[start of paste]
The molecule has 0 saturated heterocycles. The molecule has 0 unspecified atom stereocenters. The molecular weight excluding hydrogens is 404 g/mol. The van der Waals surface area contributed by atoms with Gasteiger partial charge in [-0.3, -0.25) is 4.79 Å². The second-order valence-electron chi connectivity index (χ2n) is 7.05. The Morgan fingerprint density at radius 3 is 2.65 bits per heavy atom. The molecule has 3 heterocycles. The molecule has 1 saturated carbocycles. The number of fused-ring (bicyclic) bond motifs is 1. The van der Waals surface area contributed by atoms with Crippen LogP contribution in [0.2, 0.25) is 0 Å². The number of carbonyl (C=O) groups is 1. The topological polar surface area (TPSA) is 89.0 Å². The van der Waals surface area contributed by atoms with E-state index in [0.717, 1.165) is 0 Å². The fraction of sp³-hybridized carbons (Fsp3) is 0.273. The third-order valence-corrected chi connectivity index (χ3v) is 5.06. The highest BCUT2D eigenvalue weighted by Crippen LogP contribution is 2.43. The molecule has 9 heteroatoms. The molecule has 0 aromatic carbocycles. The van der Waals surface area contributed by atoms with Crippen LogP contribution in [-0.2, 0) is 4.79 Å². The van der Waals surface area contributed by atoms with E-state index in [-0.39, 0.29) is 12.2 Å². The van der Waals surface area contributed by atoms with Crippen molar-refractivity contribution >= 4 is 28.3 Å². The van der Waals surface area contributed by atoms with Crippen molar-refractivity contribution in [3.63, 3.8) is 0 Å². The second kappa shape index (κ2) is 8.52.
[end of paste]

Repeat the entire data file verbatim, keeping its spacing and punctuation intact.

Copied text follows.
The molecule has 0 saturated heterocycles. The molecule has 0 unspecified atom stereocenters. The molecular weight excluding hydrogens is 404 g/mol. The van der Waals surface area contributed by atoms with Gasteiger partial charge in [-0.3, -0.25) is 4.79 Å². The second-order valence-electron chi connectivity index (χ2n) is 7.05. The Morgan fingerprint density at radius 3 is 2.65 bits per heavy atom. The molecule has 3 heterocycles. The molecule has 1 saturated carbocycles. The number of fused-ring (bicyclic) bond motifs is 1. The van der Waals surface area contributed by atoms with Crippen LogP contribution in [0.2, 0.25) is 0 Å². The number of carbonyl (C=O) groups is 1. The topological polar surface area (TPSA) is 89.0 Å². The van der Waals surface area contributed by atoms with E-state index in [0.717, 1.165) is 0 Å². The fraction of sp³-hybridized carbons (Fsp3) is 0.273. The third-order valence-corrected chi connectivity index (χ3v) is 5.06. The highest BCUT2D eigenvalue weighted by Crippen LogP contribution is 2.43. The molecule has 9 heteroatoms. The molecule has 0 aromatic carbocycles. The van der Waals surface area contributed by atoms with Crippen LogP contribution in [-0.2, 0) is 4.79 Å². The van der Waals surface area contributed by atoms with E-state index in [-0.39, 0.29) is 12.2 Å². The van der Waals surface area contributed by atoms with Crippen molar-refractivity contribution >= 4 is 28.3 Å². The van der Waals surface area contributed by atoms with Crippen molar-refractivity contribution in [3.63, 3.8) is 0 Å². The second kappa shape index (κ2) is 8.52.